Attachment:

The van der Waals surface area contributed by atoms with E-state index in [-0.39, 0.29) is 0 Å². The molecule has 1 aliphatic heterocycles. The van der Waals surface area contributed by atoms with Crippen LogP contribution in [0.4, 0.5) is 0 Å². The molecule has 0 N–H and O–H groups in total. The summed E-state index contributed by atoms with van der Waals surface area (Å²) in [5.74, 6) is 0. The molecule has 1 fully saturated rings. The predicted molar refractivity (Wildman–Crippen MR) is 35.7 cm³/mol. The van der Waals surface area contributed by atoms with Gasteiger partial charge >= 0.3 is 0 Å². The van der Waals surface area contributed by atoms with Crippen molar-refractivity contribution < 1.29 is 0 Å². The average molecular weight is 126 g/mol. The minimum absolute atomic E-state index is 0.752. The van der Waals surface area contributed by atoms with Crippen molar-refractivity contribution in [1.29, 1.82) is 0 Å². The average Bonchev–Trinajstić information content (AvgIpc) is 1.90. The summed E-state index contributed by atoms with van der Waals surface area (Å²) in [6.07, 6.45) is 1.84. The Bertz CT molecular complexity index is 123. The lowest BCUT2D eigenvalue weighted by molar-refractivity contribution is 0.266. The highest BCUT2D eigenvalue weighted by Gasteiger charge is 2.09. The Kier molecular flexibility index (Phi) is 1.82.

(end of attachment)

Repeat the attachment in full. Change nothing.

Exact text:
The van der Waals surface area contributed by atoms with E-state index in [-0.39, 0.29) is 0 Å². The molecule has 1 aliphatic heterocycles. The van der Waals surface area contributed by atoms with Crippen LogP contribution in [0.4, 0.5) is 0 Å². The molecule has 0 N–H and O–H groups in total. The summed E-state index contributed by atoms with van der Waals surface area (Å²) in [5.74, 6) is 0. The molecule has 1 fully saturated rings. The predicted molar refractivity (Wildman–Crippen MR) is 35.7 cm³/mol. The van der Waals surface area contributed by atoms with Gasteiger partial charge >= 0.3 is 0 Å². The van der Waals surface area contributed by atoms with Crippen molar-refractivity contribution < 1.29 is 0 Å². The average molecular weight is 126 g/mol. The minimum absolute atomic E-state index is 0.752. The van der Waals surface area contributed by atoms with Crippen molar-refractivity contribution in [1.29, 1.82) is 0 Å². The average Bonchev–Trinajstić information content (AvgIpc) is 1.90. The summed E-state index contributed by atoms with van der Waals surface area (Å²) in [6.07, 6.45) is 1.84. The Bertz CT molecular complexity index is 123. The lowest BCUT2D eigenvalue weighted by molar-refractivity contribution is 0.266. The highest BCUT2D eigenvalue weighted by Gasteiger charge is 2.09. The Kier molecular flexibility index (Phi) is 1.82.